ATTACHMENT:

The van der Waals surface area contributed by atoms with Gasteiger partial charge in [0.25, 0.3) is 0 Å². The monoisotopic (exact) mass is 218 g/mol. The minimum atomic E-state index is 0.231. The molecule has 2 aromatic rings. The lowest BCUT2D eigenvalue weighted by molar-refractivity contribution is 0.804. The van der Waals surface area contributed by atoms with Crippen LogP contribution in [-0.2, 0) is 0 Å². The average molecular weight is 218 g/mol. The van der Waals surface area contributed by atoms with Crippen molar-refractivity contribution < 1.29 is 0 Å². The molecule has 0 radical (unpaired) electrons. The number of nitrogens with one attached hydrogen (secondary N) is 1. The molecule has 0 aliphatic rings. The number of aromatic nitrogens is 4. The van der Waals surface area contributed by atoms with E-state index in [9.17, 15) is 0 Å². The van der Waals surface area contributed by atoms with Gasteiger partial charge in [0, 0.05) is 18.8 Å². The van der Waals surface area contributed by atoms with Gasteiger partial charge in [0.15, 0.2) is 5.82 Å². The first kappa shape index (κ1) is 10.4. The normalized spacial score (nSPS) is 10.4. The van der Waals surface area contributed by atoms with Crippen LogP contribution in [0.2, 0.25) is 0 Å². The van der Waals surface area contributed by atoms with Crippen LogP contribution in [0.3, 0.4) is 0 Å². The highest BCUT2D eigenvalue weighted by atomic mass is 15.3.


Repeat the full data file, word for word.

The van der Waals surface area contributed by atoms with Gasteiger partial charge in [0.25, 0.3) is 0 Å². The monoisotopic (exact) mass is 218 g/mol. The minimum atomic E-state index is 0.231. The molecule has 2 aromatic rings. The lowest BCUT2D eigenvalue weighted by molar-refractivity contribution is 0.804. The van der Waals surface area contributed by atoms with Crippen LogP contribution in [-0.2, 0) is 0 Å². The average molecular weight is 218 g/mol. The van der Waals surface area contributed by atoms with Crippen molar-refractivity contribution < 1.29 is 0 Å². The molecule has 0 radical (unpaired) electrons. The number of nitrogens with one attached hydrogen (secondary N) is 1. The molecule has 0 aliphatic rings. The number of aromatic nitrogens is 4. The van der Waals surface area contributed by atoms with E-state index in [9.17, 15) is 0 Å². The van der Waals surface area contributed by atoms with Gasteiger partial charge in [0, 0.05) is 18.8 Å². The van der Waals surface area contributed by atoms with Gasteiger partial charge in [0.15, 0.2) is 5.82 Å². The first kappa shape index (κ1) is 10.4. The normalized spacial score (nSPS) is 10.4. The van der Waals surface area contributed by atoms with Crippen LogP contribution in [0.2, 0.25) is 0 Å². The van der Waals surface area contributed by atoms with Crippen LogP contribution in [0.3, 0.4) is 0 Å². The highest BCUT2D eigenvalue weighted by atomic mass is 15.3.